To seem rather than to be

To seem rather than to be

- in Top Story, Weekly Briefing

Supporters of public education fight back against empty promises of state’s school privatization movement

Americans are suckers for advertising and, in some ways, it’s an admirable trait. It speaks to our national traditions of optimism and hope for the future.

Unlike so many other parts of the world in which people have been beaten down for so long that they embrace a kind of chronic skepticism and suspicion, most Americans still harbor dreams of a better life for themselves and their children. We want to believe those promises – from drug and car companies, financial planners, computer career outfits, and the like.

All of which serves in part to explain the allure of “school choice.”

Think about it: School can be hard. You’re a parent with less-than-perfect recollections of your own school experience. The news is full of stories about school funding problems. The public school to which your child is assigned is a little dog-eared, a bit of a melting pot and somewhat intimidating. Maybe your child has special needs.

Now, all of a sudden, you’re presented with glossy brochures and websites promising something different and better: lower class sizes, brand new textbooks and computers, a “new and innovative” curriculum and a bright new school full of clean, happy, well-fed kids who look familiar. And better yet, the school is free and/or dramatically subsidized!

For Americans raised on the secular religion of modern consumerism, it’s easy to understand the allure of such a sales pitch – especially when the “competition” doesn’t even play the marketing game.

Most presenters and attendees at this past Saturday’s conference (“Impact of Privatizing Public Schools: A Crisis in the Making”) sponsored by Public Schools First NC at Raleigh’s McKimmon Center, are familiar with this one-sided contest. They (educators, parents, school board members, researchers, advocates) have seen these kinds of come-ons time and again and watched as private actors have slowly but surely eroded faith in our public schools and lured parents and children into the state’s mushrooming networks of charter and voucher schools.

On Saturday, they told the story, via dozens of tables and charts and numerous real world anecdotes, of how North Carolina’s rapid expansion of charters and vouchers is undermining our already threadbare and neglected public school system.

They also told the audience of 200 or so:

  • How voucher and charter schools generally do not reflect the racial/ethnic make-ups of the counties in which they are located and, as a result, how they are helping to worsen the state’s already problematic levels of school segregation;
  • How charter and voucher schools have no obligation to take on kids with special needs (or provide free lunch or free transportation) and inevitably end up “cherry picking” children and parents;
  • How charter and voucher schools frequently expel challenging children and send them back to the traditional public schools, which are obligated to take them;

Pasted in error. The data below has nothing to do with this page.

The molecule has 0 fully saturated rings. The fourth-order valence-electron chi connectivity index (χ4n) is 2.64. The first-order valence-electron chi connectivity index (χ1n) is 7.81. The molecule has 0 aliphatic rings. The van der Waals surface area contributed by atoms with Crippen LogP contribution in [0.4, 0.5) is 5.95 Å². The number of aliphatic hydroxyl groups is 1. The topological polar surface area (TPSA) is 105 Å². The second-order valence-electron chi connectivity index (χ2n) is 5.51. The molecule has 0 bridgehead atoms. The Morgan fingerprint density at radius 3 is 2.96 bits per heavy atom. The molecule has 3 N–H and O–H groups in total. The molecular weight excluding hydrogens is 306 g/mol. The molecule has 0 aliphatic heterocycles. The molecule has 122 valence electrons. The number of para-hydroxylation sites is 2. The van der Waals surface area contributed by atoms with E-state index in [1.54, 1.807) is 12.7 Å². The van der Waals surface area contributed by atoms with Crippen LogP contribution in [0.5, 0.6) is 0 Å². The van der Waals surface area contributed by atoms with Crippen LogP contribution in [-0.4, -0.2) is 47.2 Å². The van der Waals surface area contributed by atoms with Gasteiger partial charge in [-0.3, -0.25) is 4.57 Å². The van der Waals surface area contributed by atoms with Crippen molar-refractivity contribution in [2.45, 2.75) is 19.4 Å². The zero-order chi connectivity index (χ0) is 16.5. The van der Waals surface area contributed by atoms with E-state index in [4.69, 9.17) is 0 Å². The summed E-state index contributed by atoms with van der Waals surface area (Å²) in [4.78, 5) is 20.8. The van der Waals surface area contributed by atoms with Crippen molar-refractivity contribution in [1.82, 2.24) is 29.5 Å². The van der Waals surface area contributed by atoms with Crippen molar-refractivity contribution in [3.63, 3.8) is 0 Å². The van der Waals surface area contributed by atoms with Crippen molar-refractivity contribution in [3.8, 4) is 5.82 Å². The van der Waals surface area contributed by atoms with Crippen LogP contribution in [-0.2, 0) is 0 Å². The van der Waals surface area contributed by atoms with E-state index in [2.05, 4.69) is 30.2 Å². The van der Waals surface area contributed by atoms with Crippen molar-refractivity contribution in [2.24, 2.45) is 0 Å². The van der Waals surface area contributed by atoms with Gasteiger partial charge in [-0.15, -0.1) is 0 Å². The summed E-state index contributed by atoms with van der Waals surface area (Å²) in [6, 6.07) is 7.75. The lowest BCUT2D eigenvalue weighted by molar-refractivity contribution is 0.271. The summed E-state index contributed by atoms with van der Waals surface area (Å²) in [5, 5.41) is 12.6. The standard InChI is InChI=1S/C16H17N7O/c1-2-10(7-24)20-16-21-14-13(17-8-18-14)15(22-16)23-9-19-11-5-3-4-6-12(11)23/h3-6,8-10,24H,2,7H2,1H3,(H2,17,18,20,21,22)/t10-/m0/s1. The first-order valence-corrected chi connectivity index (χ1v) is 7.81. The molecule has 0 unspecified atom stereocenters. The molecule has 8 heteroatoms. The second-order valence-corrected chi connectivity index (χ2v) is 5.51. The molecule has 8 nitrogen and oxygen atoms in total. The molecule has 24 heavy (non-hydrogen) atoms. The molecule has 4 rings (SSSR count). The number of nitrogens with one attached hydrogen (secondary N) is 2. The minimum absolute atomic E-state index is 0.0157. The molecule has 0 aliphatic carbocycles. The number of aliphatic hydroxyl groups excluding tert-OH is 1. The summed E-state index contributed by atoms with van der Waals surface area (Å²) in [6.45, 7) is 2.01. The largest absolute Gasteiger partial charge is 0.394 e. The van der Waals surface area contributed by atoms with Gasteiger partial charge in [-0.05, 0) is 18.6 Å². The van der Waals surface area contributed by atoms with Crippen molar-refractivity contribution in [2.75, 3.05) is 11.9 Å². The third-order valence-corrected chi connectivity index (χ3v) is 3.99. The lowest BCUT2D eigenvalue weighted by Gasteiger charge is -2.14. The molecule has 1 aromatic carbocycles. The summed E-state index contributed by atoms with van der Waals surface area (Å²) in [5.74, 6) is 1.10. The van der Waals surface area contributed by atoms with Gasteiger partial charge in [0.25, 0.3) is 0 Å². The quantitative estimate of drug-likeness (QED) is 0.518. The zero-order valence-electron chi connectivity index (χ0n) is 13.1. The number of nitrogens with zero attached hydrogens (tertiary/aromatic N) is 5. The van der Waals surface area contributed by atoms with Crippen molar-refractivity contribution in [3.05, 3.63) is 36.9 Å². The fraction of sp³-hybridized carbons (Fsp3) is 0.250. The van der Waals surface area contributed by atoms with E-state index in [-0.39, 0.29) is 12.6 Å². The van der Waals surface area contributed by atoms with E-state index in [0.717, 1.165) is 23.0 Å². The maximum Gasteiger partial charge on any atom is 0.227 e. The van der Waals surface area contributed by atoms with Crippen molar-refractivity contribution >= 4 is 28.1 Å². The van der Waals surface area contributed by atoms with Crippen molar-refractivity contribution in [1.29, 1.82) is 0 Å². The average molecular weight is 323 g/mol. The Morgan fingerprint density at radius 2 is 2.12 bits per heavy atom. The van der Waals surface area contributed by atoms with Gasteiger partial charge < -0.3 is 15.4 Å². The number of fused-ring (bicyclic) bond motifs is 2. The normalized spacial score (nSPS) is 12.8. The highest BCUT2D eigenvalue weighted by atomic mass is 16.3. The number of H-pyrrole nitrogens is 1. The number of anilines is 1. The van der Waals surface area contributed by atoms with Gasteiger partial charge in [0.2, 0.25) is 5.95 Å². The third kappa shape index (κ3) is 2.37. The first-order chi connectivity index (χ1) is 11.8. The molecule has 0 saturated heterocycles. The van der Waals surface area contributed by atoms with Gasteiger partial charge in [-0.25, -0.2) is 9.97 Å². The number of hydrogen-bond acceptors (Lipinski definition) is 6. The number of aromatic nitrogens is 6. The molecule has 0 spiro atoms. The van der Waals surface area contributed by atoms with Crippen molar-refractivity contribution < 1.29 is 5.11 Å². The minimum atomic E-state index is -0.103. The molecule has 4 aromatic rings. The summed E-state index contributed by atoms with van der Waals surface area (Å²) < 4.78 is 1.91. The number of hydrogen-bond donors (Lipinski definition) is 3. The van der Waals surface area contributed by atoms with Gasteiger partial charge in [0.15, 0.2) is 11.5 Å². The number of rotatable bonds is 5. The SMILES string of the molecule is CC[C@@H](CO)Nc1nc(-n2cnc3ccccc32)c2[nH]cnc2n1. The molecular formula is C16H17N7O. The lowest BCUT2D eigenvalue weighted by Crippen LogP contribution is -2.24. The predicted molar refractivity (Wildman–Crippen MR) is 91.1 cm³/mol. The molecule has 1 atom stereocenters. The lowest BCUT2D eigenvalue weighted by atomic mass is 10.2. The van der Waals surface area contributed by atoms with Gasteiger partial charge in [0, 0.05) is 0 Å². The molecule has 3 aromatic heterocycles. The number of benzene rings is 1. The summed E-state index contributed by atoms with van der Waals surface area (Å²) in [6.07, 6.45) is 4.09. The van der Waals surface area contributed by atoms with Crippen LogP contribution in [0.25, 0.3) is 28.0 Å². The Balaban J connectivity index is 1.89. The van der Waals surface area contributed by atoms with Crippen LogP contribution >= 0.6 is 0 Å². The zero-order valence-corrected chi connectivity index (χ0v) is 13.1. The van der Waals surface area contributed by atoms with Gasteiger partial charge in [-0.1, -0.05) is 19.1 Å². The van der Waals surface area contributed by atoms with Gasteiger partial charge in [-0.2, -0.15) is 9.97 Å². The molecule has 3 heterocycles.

• How the General Assembly and state education officials have allowed charters to explode in the state’s two largest systems of Charlotte-Mecklenburg and Wake over the objection of local officials and to the detriment of traditional public schools;
  • How many voucher schools openly discriminate against children based on their parents’ religion, marital status and/or sexual orientation;
  • How, while some charter schools have produced great results, many others have literally failed, shuttered their doors, and sent their enrollees back to the traditional public schools in short order;
  • How millions of taxpayer dollars are flowing to out-of-state corporations for shareholder profits, big executive salaries and lavish advertising budgets;
  • How high schools are a lot more expensive to run than elementary schools and are, as a result, less attractive to investors;
  • How the state’s crude and one-of-a-kind system of assessing and affixing letter grades to traditional public schools (a system that places an outsized emphasis on standardized test scores and fails to take poverty and other factors into account) sets many schools up for failure;
  • How public school teachers are subjected to a mysterious, privately-developed and managed evaluation system that often produces wildly inconsistent results;
  • How charter and voucher schools are exempted from accountability measures;
  • How charters and vouchers bear many striking similarities to mid-20th Century efforts to resist school integration; and
  • How the promised innovations that were supposed to redound throughout the public education system as the result of “market competition” and from charter schools serving as “incubators of innovation” have simply never materialized.

In short, the presenters and attendees at Saturday’s event explained how North Carolinians have been sold a bill of goods when it comes to charters and vouchers. This is not to say that many children aren’t doing just fine in the charter schools and private voucher schools that they attend or that many adults behind those schools don’t have laudable intentions. It is to say, however, that when one surveys the big picture, there is simply no indication that either the state’s children or its education system as a whole are better off as a result of this costly experiment.

It needs to be rethought.